If you stand and observe a thing for any length of time, presently the rind of your assumptions surrounding it begins to fall away, like a fruit being peeled, and what lies revealed is an entity without context or purpose, self-enclosed and serene, offering a scent of alien sweetness


from Semapolis | City of Signs
(series of poems, unfinished, 2012–present)
(this poem, July 2012)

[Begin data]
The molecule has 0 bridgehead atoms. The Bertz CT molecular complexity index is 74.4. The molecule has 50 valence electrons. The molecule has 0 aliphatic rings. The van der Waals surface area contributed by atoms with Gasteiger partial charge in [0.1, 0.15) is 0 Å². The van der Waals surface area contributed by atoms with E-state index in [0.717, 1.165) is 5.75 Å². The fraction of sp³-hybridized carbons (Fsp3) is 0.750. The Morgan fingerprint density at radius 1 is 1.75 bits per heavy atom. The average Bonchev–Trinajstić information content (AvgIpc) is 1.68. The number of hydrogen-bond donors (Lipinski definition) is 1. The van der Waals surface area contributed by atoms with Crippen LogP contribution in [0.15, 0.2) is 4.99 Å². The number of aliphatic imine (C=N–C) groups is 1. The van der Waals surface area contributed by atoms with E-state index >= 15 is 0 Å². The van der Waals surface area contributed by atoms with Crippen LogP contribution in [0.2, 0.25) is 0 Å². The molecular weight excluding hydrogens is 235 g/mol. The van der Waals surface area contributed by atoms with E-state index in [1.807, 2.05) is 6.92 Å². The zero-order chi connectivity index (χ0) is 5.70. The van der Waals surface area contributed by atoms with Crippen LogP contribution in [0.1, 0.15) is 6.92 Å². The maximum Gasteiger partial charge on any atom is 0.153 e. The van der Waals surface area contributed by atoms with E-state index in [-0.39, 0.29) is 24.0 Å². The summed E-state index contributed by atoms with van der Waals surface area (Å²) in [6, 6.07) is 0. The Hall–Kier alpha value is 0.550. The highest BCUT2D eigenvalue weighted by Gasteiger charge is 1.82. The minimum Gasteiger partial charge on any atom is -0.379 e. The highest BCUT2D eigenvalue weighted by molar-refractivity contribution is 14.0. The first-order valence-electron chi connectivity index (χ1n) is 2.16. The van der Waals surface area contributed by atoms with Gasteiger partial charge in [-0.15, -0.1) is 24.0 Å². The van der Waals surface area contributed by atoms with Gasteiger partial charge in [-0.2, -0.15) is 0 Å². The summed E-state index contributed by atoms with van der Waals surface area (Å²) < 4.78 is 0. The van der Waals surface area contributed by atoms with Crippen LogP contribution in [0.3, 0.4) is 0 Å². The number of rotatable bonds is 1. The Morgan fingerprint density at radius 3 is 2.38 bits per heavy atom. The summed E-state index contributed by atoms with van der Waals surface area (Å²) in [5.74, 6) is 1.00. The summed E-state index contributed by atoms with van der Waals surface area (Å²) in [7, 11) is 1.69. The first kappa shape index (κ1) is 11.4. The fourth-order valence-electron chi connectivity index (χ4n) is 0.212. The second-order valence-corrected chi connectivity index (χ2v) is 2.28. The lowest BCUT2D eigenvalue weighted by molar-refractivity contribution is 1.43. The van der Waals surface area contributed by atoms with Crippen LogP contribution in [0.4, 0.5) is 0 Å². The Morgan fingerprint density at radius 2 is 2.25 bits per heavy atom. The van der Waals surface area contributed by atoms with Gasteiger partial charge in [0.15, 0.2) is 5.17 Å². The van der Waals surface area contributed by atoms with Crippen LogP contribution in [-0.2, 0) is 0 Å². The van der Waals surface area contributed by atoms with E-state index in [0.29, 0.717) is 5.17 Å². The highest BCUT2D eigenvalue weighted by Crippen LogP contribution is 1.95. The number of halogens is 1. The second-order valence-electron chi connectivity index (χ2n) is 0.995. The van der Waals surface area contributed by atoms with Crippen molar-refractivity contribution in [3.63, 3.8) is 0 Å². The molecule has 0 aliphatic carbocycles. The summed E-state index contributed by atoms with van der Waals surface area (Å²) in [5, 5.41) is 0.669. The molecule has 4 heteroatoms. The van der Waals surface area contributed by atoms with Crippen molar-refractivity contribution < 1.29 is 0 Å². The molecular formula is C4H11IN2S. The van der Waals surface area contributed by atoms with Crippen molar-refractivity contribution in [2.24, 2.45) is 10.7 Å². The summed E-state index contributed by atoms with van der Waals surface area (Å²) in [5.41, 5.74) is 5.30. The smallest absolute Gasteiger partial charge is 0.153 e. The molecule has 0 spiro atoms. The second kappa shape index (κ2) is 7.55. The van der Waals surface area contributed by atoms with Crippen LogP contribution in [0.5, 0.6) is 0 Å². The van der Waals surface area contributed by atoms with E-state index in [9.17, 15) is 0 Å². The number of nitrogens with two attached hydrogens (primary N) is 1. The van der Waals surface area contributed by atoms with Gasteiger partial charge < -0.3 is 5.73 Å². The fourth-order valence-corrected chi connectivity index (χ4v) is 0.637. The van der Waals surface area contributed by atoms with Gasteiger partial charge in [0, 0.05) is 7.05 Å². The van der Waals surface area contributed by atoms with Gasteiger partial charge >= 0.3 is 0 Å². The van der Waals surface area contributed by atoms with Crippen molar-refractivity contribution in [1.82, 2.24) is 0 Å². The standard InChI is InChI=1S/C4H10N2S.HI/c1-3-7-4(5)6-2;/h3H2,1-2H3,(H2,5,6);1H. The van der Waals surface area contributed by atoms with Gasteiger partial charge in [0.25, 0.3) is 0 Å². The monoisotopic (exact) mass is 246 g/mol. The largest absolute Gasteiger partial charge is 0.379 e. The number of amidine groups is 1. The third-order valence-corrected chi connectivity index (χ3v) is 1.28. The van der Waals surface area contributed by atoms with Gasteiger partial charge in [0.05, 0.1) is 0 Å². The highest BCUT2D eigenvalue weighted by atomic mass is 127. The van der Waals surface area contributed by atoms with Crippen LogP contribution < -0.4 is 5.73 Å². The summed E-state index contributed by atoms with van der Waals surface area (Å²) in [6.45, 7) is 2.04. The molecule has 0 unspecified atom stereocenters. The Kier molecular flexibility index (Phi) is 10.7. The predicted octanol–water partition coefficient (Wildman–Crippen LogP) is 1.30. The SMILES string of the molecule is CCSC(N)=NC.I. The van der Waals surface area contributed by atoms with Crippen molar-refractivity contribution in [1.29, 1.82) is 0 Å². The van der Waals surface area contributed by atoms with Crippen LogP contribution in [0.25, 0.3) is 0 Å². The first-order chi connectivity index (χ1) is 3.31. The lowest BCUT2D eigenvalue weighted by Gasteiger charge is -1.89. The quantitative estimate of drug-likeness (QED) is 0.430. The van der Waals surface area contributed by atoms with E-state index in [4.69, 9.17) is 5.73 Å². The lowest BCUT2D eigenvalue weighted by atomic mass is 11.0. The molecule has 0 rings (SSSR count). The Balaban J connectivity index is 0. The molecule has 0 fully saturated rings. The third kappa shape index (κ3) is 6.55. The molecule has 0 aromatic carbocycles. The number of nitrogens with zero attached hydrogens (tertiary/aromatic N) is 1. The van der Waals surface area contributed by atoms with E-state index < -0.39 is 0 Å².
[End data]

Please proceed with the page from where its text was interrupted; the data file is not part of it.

Your heart is a building, you step into it and out of it | It is the place you are most yourself, where you touch / the edges of the things which make you you alone and not the others, although of course / they are also in the building with you | Often you leave the building with them, and forget / even that you have a heart, sometimes it is a key or an umbrella, you misplace it, leave it in a bar or a hospital waiting room, where the impartial light shines down on it, a spider plant in a cherry red ceramic pot / sitting on top of an olive green metal filing cabinet / the stuff of the details of / your secret, undersea life, the moraine of the forgotten, the humble / debris of the overlooked || Does your heart grow over time? Gathering more rooms as you age, expanding its footprint / accumulating height and gradually / enclosing more and more space / turning into a skyscraper of memory in which / you may wander from apartment to apartment, floor to floor, meeting the guests of ghosts of / childhood friends you haven’t seen for 50 years or your lost spouse to whom / you sent your tears and caresses, the inchoate / messages of so many days / collecting / the clicks of a ticking clock, the seeds of laughter and care of routine / growing their mountains around you… || It’s all relative they say, It’s a state of mind or | It’s a point of view | As the heart is a city, so also the city is a heart, compounded / by tram rides or bridges | the recorded voice in the lift | pigeons milling round your feet in certain public squares, the innumerable / places you left yourself / silently and almost invisibly / an enormous and fragile / compendium of traces || Perhaps, in some ways, your heart / is the most elusive thing in the world / a destination you aim for / a location you can’t / quite find on the map | and at the core of you / is an indistinct, rather nondescript suburb / home to strangers / a far-off, ocean murmur / of the blood in your head / and on the edge of sleep / a soft, familiar yet unidentifiable voice / whispering in your ear…